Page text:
from zoela :
wow, i didn't realize we were ALIENS. i do wish you lived closer. it's ridiculous that in this era, and even in sf, i STILL feel that my not so outlandish desire for such simple concepts as equality and choice, puts me in such opposition to the world.
from drgeek :
re: "marrying a feminist" Let's just hope that whoever did this survey about feminism having no correction with lesbianism, flannel shirt and boot wearing, and living a relatively happy and satisfied life is not getting tenure based on this sort of research.
from drgeek :
Regarding the "healthy body healthy mind" thing, I believe you are experiencing what the Buddhists would call too many aggregates of attachment. You're defining yourself too much in terms of your job, your house, your politics, and your image of who you were as an idealistic boot-wearing undergrad. You are not letting yourself have the space to be who you are right now. This is a temptation that everyone faces. All the world is balance, and there are certainly times when a little sloth is more than beneficial, it is necessary. So, enjoy winter break -- it's what they are for!
from revisions :
bush administration...sorry i was typing fast...
from revisions :
it's the fact the politics has become based upon issues that really have no great importance in the larger scheme of national and foreign policy. huckabee is not going to criminalize abortion - but he is using this pseudo-religious platform to institute a regime that is far worse that the bus administration. did you see his interview on meet the press? he wants to declare war on pakistan! what an idiot! americans are too damn misinformed....
from zoela :
i love you. migraines and all. so there.
from revisions :
it's coming...i've been continent hopping...
from drgeek :
If you'd like some scientific justification for the idea that the test is all bovine scatology anyway, check out this link: http://unexpectedtruths.blogspot.com/2007/06/fallacy-of-hard-tests.html I'm not positive the guy is right, but he does make a compelling argument.
from zoela :
Sounds oddly similar to my studies in art history. Eurocentric focus, exclusively male artists, and a slow reaction to contemporary art movements. Sure, Michelangelo and Da Vinci were great too, but the bulk of my studies revolved around female artists. You know, the ones no one's heard of.
from livesand :
America has been an empire since independence. Early on it was an idealistic "empire of liberty", to quote Jefferson, and since then it's become just plain imperial. There are costs, of course. 3000 dead in the Iraq adventure is cheap as these things go even if it's all for nothing. Even the neocons are admitting it was a stupid idea, oh well.
from drgeek :
It is my experience that nearly everyone who enters a Ph.D. program feels like a fraud... or as I used to call it "faking it". That feeling will pass. You won't feel like a fraud by the time you get one. You can do it! I have faith in you!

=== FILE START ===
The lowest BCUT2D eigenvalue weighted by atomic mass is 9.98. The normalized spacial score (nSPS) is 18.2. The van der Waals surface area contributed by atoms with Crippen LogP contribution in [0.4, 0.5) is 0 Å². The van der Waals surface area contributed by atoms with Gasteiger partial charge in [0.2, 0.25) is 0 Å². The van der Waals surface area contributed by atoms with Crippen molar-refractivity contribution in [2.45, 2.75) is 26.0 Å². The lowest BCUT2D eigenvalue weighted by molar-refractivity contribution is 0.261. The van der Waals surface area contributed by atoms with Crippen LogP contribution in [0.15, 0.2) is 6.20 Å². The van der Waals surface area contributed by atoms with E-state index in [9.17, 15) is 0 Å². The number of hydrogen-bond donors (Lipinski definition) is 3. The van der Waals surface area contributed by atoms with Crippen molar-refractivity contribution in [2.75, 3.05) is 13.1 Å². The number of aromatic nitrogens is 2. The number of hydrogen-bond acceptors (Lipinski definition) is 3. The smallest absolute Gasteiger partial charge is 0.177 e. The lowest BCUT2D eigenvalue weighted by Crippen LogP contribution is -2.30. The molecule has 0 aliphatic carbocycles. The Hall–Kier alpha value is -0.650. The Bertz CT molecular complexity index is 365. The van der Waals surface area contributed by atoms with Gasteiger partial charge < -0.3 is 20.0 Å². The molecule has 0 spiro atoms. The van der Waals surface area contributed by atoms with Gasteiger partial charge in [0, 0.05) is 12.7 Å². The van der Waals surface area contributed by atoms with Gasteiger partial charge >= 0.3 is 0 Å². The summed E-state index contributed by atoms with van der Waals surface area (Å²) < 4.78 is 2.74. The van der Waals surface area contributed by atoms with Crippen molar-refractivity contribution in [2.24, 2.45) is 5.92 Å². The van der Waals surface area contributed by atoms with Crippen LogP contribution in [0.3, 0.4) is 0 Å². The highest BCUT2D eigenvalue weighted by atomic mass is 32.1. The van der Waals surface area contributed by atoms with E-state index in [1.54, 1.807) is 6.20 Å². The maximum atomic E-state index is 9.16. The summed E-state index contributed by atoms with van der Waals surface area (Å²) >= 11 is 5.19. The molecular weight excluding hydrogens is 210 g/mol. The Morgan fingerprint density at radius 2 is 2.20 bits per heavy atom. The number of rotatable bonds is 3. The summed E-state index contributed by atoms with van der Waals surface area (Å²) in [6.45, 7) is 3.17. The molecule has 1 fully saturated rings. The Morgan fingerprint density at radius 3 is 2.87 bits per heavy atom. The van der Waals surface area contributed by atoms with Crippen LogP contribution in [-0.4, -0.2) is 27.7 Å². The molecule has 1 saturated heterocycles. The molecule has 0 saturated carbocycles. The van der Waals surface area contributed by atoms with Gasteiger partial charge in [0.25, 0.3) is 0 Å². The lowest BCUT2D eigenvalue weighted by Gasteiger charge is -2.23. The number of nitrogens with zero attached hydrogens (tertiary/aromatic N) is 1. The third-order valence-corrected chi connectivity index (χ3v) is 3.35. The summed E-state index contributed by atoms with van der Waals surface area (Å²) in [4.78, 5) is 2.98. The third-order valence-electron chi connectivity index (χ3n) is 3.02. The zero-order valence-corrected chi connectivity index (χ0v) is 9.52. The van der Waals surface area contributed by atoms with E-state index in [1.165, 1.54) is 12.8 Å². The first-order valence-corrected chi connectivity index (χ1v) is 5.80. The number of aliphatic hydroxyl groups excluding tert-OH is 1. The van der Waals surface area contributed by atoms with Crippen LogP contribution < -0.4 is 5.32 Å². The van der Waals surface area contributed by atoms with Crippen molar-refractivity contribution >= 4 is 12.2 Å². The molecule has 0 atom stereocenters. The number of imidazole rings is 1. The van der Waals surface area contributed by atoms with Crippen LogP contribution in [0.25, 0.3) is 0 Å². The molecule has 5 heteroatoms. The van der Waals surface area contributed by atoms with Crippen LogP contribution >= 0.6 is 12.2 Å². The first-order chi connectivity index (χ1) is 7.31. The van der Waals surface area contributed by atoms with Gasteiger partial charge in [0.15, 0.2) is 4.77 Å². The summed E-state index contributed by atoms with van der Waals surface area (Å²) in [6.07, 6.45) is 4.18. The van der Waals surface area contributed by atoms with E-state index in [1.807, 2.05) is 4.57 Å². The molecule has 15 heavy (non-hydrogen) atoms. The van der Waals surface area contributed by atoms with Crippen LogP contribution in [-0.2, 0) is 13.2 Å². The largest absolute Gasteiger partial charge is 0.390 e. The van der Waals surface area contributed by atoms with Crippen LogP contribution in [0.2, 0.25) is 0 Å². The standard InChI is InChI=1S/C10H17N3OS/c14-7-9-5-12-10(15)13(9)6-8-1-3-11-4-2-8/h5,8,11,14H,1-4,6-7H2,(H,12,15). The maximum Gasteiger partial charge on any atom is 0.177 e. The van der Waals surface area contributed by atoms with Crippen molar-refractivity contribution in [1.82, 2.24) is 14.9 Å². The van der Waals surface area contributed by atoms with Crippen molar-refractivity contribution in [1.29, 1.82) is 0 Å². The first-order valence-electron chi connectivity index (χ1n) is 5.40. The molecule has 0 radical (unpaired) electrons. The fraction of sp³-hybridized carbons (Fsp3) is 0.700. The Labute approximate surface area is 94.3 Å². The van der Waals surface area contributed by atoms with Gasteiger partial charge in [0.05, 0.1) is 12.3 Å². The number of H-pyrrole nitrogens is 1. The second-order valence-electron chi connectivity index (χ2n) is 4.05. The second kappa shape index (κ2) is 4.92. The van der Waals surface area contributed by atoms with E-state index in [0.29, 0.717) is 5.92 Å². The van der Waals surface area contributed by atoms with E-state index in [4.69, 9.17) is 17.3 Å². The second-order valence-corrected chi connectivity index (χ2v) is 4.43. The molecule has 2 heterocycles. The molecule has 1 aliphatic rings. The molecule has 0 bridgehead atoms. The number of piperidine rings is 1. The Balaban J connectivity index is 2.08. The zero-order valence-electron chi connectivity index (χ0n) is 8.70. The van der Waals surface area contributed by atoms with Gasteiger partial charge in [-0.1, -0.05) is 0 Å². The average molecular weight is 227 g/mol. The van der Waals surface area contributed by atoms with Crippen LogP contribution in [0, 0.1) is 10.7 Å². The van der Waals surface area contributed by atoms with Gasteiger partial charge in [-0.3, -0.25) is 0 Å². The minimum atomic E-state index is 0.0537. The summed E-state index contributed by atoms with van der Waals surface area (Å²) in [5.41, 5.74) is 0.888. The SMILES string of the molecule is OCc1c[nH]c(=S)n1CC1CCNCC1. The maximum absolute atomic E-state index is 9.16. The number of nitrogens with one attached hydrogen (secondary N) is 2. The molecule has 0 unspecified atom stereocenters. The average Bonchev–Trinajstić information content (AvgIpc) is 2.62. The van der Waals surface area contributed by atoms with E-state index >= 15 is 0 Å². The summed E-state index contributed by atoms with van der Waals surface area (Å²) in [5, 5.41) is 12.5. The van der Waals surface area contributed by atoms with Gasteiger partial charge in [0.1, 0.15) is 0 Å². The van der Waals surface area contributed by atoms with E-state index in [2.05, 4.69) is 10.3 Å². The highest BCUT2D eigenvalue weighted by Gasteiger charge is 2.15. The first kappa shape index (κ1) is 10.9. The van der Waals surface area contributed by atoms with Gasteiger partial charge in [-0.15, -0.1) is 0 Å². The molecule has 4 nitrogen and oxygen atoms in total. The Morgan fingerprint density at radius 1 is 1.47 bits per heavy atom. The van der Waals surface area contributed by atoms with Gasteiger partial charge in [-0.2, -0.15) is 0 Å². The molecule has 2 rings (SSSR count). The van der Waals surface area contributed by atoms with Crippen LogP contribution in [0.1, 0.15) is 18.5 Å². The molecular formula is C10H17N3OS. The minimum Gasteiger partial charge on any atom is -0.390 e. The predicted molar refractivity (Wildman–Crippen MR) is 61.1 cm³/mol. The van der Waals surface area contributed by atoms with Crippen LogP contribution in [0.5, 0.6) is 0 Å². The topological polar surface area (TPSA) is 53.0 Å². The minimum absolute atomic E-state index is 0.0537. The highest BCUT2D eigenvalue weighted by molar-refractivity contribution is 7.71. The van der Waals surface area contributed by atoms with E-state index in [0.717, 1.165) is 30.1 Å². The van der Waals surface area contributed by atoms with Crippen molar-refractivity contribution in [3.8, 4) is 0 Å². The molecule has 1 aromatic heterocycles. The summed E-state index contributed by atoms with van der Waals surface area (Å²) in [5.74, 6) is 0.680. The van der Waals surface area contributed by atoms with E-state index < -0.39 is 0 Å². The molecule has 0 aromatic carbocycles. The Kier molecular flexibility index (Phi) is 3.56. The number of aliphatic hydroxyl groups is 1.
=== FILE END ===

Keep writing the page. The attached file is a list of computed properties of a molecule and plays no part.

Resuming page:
from drgeek :
Re: Gaddafi's women. The parties you go to are just so freakin' cool! I can merely bask in the majestic reflected glow of your coolness.
from zoela :
Is that why they wouldn't give me health insurance? They said it was because I fell just short of the child-bearing age weight requirement, which really ticked me off since my life plans do not include kids. Funny, because if I had insurance, I'd get a nutritionist, but I guess they don't care about MY health because I'm not an unborn fetus.
from drgeek :
There's a lot going on in your life right now... and it's at times like that when I find myself getting emotional at the oddest of times. I know that I had all my stuff packed in boxes, I would inevitably feel a moment of absolute panic if I couldn't find what I am looking for. But then, that's me... I get rather obsessive when I am stressed. You are in the middle of multiple transitions; new worlds are opening, old ones closing. It will all be ok, one of these days soon.
from zoela :
Yeah, I read a similar article about the sexy costume phenomenon. So of course after reading it I began censoring my ideas at the costume shop. I had to be aptly covered and proper so as not to be seen as one of THOSE girls. My own judgment began to oppress me. But when I saw those red butterfly wings and torn stockings, I was freed. I got the wings, the cool tights allowed me to wear my favorite knee high boots the way they're meant to be worn, and I painted fake blood around my lips. And I finally wore that mini skirt for the first time -- the one waaay in the back of the closet, and on that day I didn't feel self conscious about showing my legs, which normally would make me feel pretty silly. So I contest the assumption that a woman being "sexy" (however that's defined) on Halloween is something to be ashamed of. It's the only day in the year where we're allowed to be what we normally suppress.
from valli2 :
hey!! i don't write on here anymore but i still read your entries. it's great you're taking French!! i hope you'll like it. if you have any questions you don't find answers to in books, just let me know :) take care.
from drgeek :
Shopping for a house... living wills... 401k plans... yeah, being grown-ups. Mrs. Geek and I are still looking for something child-like to do to counteract the fact that we had wills drawn up a few weeks back.
from revisions :
oh no kidding! that song is catchy as hell!
from livesand :